Should the drinking age be lowered?

September 16, 2014 — by Apoorv Kwatra and Neehar Thumaty

Reporters argue that the legal drinking age in the United States should be lowered.

At age 18, Americans legally become adults and are granted every privilege of adulthood. Except one.

Eighteen-year-olds can vote, join the military and even buy guns. But they cannot even enjoy a glass of wine at family dinners until they’re 21, a relic of outdated ‘80s legislation that should not exist today.

A lower drinking age has been proven to be successful in a majority of developed countries. Countries such as the United Kingdom, New Zealand and Australia have set the legal age to drink at 18 and are considered both economically and socially advanced.

Not only are these countries doing well overall, they are doing better than the U.S. in avoiding drinking-related issues such as DUIs and overdoses, despite the fact that the U.S. consumes less alcohol per person than those countries. This is because U.S. citizens often abuse alcohol when they are suddenly given the freedom to drink at 21 or earlier.

In 1982, President Reagan established the Presidential Commission Against Drunk Driving (PCDD), to control what was then considered a drunk driving epidemic.

Many critics argued that Reagan's increased drinking age of 21 infringed on citizens’ rights. He in turn said that it was a small price to pay because of how the law would lower drinking related deaths. Nonetheless, these days people receive much more education on the negative effects of abusive drinking than during the time the law was signed.

Young people in the U.S. tend to not drink as responsibly as individuals in countries with lower drinking ages. This is a result of people who actually obey the law being thrown into a heavy drinking environment at 21 without any guidance and often without any previous experience on drinking responsibly.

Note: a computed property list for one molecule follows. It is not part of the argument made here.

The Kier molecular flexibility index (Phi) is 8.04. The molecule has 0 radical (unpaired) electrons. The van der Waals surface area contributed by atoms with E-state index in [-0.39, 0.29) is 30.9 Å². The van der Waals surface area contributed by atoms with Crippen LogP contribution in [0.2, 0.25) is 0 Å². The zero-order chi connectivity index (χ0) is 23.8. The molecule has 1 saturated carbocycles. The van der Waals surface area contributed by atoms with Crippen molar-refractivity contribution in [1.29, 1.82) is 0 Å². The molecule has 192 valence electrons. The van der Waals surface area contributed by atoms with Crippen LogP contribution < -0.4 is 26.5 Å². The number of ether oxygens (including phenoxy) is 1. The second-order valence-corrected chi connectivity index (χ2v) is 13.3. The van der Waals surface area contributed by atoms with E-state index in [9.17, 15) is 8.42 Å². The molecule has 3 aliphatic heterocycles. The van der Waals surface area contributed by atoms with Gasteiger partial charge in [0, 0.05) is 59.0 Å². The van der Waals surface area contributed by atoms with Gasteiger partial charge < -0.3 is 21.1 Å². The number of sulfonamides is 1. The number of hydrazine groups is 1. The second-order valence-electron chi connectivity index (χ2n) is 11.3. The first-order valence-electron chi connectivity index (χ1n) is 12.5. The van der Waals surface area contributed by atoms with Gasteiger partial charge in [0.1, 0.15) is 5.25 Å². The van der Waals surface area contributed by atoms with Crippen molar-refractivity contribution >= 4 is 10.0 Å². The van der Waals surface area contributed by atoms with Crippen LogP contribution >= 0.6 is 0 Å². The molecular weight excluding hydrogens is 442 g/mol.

Some might argue that people might abuse drinking even if the legal age was 18. At 18, many teenagers are still home, or are preparing to go off to college. By 21, however, most people are on their own and do not have parental restrictions that prevent them from drinking dangerously.

Also, while drinking can be dangerous, smoking and joining the military, which are risky, are rights that 18-year-olds receive.

Additionally, voting is something that requires knowledge about politics, a complicated subject. If the government is stating that 18-year-olds are mature enough to cast informed and accurate votes that decide the future of the country, then they should also acknowledge that they are mature enough to drink responsibly.

There are very few benefits in keeping the legal drinking age at 21. This simply increases the chance of people abusing alcohol, leading to people becoming alcoholics and binge drinking.

Eighteen-year-olds are adults. They are tried as adults and receive adult rights, such as voting, smoking, and living on their own. Drinking should be one too.

2 views this week